A person cannot be God, certainly not replace God, and rule the world as a Superman; he will only succeed in creating more chaos and make a greater mess of the world. In the century after Nietzsche man-made disasters left the blackest records in the history of humankind. Supermen of all types called leader of the people, head of the nation and commander of the race did not baulk at resorting to various violent means in perpetrating crimes that in no way resemble the ravings of a very egotistic philosopher. However, I do not wish to waste this talk on literature by saying too much about politics and history, what I want to do is to use this opportunity to speak as one writer in the voice of an individual. Читать далее
Не знаю, судьба ли меня занесла на эту трибуну, но я не нахожу другого слова, чтобы сказать о счастливых обстоятельствах, которые этому способствовали. Вопрос о существовании Бога я оставляю в стороне. Когда бы мне ни задали этот вопрос, ответ на который мне неизвестен, каждый раз меня переполняет чувство глубокого уважения, несмотря на то, что я всегда считал себя атеистом.
Человек не может превратиться в божественное существо, не говоря уже о том, что он никогда не сможет заменить самого Господа Бога. Мир, управляемый сверхчеловеком, неизбежно превращается в хаос, в нем происходят все более тяжелые несчастья. В течение столетия, в первом году которого умер Ницше, катастрофы, вызванные людьми, отмечали все более темные страницы в истории человечества. Однако безумные высказывания философа, законченного нарциссиста, никак нельзя сравнить с жестокими поступками, которые сверхлюди разного рода, прославляемые как вожди народа, главы государств, первейшие руководители наций, совершали, нисколько не задумываясь. Я не хочу злоупотреблять вниманием этого литературного форума, понапрасну рассуждая о политике и истории. Мне просто хочется использовать эту возможность, чтобы выразить мнение отдельного писателя и личности. Читать далее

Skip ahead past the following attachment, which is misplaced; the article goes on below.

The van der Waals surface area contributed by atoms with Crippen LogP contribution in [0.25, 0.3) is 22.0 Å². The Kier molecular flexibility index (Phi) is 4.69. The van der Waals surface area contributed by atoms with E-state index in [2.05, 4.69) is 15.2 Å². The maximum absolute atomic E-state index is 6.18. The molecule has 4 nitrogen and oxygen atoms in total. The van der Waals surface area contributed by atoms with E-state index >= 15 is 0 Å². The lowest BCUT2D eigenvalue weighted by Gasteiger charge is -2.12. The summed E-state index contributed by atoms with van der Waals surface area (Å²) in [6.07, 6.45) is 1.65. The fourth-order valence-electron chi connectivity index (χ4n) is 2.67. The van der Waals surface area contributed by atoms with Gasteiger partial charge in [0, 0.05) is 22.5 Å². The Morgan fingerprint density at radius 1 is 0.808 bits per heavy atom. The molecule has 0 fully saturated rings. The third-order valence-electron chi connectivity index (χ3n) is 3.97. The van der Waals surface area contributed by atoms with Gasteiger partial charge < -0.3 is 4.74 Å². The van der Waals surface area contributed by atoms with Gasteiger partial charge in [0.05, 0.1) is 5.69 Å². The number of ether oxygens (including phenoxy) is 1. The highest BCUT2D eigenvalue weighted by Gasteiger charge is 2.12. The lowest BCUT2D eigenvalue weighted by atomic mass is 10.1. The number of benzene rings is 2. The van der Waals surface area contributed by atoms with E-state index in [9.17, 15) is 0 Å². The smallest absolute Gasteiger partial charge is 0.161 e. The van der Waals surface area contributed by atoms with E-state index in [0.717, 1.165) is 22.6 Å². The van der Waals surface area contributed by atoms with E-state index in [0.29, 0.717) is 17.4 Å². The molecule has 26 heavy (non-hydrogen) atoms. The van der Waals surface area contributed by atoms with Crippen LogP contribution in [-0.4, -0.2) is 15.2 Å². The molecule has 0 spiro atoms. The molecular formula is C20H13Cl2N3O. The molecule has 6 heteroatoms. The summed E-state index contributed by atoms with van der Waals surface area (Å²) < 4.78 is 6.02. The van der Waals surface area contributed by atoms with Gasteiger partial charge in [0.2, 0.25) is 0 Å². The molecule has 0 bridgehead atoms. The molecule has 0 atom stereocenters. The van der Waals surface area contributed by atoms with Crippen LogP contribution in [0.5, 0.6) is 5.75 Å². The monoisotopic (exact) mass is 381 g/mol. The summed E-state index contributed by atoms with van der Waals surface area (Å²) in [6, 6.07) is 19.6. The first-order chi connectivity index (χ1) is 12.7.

Thank you, graduates and Ohio University, for this opportunity. I am a 1983 graduate of Athens High School. Which means, yes, you invited a townie to give your graduation address. I grew up here watching you, the students, come and go. Perhaps that should make you wonder whether it was foolish to have asked a townie to speak. I’m not sure, after all, how much you want me telling your parents about what I saw as a teenager on Court Street on Halloween nights.
What I want to talk about, though, is the huge impression you, the students, and this university made upon me. My sister and I were born in New York City. Our family moved to Athens when the two of us still had our baby teeth. And among the enduring beliefs I absorbed growing up here is a core American idea: Anything is possible in people’s lives. No one should be counted out.
It might seem strange to have learned this in a small Appalachian town. Thirty-five percent of Athens County’s population lives in poverty, the worst in the state. Almost half of my classmates never made it to college. Yet everywhere around me was also evidence that ordinary people could have extraordinary strength and contain possibilities no one imagined—even themselves.
Much of the evidence was right in my home. My parents were immigrants from India and they had somehow found it in themselves to swim against the tides of rural deprivation (in the case of my father) and of restrictions and low expectations for girls (in the case of my mother) to become doctors, to find their way to New York, to meet one another there and marry against caste restrictions, and to ultimately become regarded as local leaders here. But our town and Ohio University provided the rest of the evidence. Читать далее